In Greek Mythology, in the later stories of Theseus, son of Posideon, slayer of the Minotaur, founder of Athens, he is having an identity crisis of sorts. In many of his later stories, Theseus, a once-great hero, mainly misbehaves with his mate King Pirithous. Pirthous (meaning to run around), was born when Zeus turned into a horse and bucked his Ma, and he was well known for causing trouble.
One day, the mischievous pair decided they would marry the daughters of Zeus because they were both such hot stuff. Theseus chose Helen, who if you know the story of Troy, was the most beautiful woman in the world and a real heartbreaker (except at the time of this story she was only 12 and they kidnapped her. Pretty messed up). King Pirithous chose Persephone, Goddess of Fertility, even though she was already married to Hades, king of the underworld - yipes. Not the best call.
This whole thing was a bone-brained scheme, like your mate tempting you out on the batter looking for women when you know you should be at home in bed. But Theseus thinking he was a good mate, said, 'no bother lad, I'll go to the underworld with you and we get her back,' which turned out to be a terrible move. They left Helen with Theseus Ma and went out on their mission.
Somewhere on the journey, around the outskirts of Tartarus, Theseus got tired. He was older and not as youthful as he was before on his adventures. So he decided to sit down on a rock to rest, but when he did, he felt his limbs change and grow stiff. He tried to get off the rock but could not. He was fixed to the rock now! As he turned to cry out to his friend, he saw that Pirithous, too, was crying out. Around him gathered the terrible band of Furies with snakes in their hair, torches, and long whips in their hands. Faced with these monsters, the hero's courage failed, and they led him away to eternal punishment.
For many months in half-darkness, Theseus sat stuck to the rock in the underworld, fixed, mourning for his lost friend and himself. By pure chance, he was rescued by Heracles, who came to the underworld for his 12th task, capturing the three-headed dog Cerberus. Theseus persuaded Persephone to forgive him for the part he had taken in the rash venture of Pirithous. So Theseus was restored to the upper world, but Pirithous never left the kingdom of the dead. When Heracles tried to free Pirithous, the underworld shook. When Theseus returned, Helen was gone and had run off with some other young fella from Sparta. From that time on, he experienced terrible misfortunes, killing his own son, and eventually, some other new upstart hero threw him off a cliff.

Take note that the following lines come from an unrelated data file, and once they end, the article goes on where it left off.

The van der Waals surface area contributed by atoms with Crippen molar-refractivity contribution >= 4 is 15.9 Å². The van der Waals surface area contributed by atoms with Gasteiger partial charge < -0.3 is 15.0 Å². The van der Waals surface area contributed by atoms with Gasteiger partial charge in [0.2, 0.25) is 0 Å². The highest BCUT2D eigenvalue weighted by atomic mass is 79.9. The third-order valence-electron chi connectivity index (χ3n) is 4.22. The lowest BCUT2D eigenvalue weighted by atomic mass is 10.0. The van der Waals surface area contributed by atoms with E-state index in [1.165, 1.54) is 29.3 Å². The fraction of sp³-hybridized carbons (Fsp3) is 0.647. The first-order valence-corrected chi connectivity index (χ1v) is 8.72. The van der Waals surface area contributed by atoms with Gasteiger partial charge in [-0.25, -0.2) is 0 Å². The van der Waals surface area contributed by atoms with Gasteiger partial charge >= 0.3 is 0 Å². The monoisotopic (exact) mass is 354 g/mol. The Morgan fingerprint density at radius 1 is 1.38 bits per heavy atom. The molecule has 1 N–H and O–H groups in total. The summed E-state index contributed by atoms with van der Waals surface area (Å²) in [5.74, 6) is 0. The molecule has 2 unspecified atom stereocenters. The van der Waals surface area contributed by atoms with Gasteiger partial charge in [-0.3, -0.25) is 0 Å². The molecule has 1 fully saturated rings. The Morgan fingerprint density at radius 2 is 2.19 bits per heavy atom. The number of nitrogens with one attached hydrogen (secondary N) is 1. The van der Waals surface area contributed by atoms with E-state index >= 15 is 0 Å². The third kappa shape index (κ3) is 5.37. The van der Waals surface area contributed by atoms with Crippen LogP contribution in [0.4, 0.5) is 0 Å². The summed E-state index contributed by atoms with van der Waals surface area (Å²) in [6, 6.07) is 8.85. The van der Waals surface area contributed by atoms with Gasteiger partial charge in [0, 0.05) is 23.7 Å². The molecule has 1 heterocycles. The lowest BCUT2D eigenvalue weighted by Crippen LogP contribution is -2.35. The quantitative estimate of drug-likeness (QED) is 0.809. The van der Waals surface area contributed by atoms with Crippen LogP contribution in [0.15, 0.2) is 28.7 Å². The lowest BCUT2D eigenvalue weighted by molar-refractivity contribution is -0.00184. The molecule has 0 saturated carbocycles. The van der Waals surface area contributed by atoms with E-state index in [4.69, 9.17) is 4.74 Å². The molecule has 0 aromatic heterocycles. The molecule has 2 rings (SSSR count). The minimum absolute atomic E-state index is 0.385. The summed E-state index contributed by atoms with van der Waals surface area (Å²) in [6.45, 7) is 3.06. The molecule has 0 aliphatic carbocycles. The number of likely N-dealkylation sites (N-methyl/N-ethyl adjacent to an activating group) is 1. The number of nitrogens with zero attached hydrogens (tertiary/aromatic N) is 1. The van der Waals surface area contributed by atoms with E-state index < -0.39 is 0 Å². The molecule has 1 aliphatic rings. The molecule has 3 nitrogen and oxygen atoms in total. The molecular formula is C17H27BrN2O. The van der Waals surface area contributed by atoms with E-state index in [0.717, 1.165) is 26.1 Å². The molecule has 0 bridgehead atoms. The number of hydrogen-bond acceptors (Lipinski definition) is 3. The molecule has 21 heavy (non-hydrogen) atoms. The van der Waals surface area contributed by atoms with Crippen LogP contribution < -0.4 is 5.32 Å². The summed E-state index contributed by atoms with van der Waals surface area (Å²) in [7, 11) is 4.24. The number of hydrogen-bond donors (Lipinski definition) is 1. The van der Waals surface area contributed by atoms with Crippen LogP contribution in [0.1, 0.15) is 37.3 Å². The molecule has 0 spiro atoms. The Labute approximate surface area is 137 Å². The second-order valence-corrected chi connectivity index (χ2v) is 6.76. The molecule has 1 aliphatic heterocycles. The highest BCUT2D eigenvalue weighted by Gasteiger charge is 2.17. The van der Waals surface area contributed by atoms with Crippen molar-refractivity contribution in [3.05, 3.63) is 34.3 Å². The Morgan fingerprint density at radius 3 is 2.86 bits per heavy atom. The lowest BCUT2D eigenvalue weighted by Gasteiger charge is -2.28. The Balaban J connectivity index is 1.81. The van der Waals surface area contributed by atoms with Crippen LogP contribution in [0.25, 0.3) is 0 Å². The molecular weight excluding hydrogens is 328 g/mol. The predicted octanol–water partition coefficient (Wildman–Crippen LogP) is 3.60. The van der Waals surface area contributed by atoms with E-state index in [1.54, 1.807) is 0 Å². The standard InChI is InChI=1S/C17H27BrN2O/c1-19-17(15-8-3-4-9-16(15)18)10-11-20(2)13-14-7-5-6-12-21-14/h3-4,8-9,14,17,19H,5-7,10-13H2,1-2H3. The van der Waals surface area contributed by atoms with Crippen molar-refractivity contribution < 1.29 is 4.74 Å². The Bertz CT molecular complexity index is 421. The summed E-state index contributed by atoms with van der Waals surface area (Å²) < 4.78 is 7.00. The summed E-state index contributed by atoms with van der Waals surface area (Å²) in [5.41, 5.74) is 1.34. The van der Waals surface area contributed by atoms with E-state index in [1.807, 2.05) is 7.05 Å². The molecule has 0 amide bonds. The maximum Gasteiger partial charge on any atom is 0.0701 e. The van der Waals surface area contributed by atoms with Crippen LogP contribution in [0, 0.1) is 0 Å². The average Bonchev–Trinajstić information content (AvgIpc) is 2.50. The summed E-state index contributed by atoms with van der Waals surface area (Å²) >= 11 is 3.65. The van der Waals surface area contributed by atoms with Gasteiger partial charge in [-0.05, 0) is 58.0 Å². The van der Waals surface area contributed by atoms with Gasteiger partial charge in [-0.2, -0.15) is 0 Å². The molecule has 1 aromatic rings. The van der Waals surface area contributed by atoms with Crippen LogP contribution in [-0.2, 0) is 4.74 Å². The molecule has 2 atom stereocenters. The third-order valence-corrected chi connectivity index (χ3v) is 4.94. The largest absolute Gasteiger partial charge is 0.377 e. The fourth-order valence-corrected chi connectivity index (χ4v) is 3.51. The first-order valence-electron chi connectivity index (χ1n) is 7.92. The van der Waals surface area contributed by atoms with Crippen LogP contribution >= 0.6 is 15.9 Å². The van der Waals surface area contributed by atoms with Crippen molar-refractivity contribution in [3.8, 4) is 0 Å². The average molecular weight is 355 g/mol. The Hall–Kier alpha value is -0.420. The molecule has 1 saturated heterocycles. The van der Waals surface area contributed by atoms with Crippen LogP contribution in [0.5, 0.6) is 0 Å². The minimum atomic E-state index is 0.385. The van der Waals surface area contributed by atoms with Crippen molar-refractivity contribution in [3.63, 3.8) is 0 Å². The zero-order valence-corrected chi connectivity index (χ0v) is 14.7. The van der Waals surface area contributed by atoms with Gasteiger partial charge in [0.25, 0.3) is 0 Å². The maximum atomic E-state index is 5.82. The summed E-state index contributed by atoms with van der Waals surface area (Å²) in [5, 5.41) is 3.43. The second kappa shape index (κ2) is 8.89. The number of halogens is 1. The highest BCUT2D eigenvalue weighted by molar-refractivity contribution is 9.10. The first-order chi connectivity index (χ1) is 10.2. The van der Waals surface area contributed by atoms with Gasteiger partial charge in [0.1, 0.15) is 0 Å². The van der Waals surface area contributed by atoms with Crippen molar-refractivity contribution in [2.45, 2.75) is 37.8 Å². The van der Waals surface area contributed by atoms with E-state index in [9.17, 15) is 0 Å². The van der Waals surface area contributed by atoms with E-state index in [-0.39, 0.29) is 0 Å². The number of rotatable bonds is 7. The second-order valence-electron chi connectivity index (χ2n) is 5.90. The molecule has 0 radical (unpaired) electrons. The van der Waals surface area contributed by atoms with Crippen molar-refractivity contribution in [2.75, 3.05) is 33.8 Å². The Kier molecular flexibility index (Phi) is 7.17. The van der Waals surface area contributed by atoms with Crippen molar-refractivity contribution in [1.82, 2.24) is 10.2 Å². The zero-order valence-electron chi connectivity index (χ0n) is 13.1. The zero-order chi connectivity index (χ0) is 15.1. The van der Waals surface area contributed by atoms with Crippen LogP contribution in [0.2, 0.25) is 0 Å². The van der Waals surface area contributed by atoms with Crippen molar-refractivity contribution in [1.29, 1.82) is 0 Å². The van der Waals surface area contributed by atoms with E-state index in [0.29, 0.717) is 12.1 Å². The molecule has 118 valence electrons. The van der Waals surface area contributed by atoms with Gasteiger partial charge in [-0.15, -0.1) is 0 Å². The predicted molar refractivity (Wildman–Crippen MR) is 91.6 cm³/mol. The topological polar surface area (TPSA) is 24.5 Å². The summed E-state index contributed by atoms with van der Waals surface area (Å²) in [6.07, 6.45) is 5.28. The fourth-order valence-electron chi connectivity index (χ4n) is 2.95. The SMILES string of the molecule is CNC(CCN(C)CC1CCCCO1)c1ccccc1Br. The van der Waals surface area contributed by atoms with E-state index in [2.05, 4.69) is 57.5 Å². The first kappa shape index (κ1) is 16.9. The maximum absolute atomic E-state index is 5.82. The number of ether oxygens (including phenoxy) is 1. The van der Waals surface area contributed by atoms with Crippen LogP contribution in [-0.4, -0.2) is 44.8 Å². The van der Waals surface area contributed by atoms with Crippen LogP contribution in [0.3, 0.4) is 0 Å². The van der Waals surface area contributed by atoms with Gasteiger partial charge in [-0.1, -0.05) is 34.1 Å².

Overcoming the quarter-life Crisis.
‘The Quarter Life Crisis’ is a fairly Millennial concept but not something uncommon for young people to wrestle with, the question of, who am I going to be? I’ve struggled with this for many years and consider myself to be out the other side now and able to offer some useful insights for you too. Life around the mid-to-late twenties, can get very complicated; some people are getting married with kids, others are out on two-day benders, and then you're just sitting there in the middle, eating cereal for dinner. Uncertain times for a burgeoning adult.
When in the underworld, moving from one meaning-making structure to another, the temptation is to fall back into old habits and regress to the last place you felt comfortable and safe, to proverbially sit down on a rock. When in uncertainty you don't know how to act and you are in danger of falling back into old habits to stabilise yourself or just defaulting to copying everybody else. Except this doesn’t solve the problem of where you are going, to find a habitable adult identity.
So, how do you get out of the quarter-life Crisis? And what lies beyond?
If you want to have clarity about how to act now, you need to decide who you will be in the future. The future self sets the normative constraints for how we act in the present. For example, if you want to be healthy in the future, you have to live healthily now. If you want to be courageous in the future, you have to start practising courage now. If I want to be a philosopher, I have to start talking shite, now...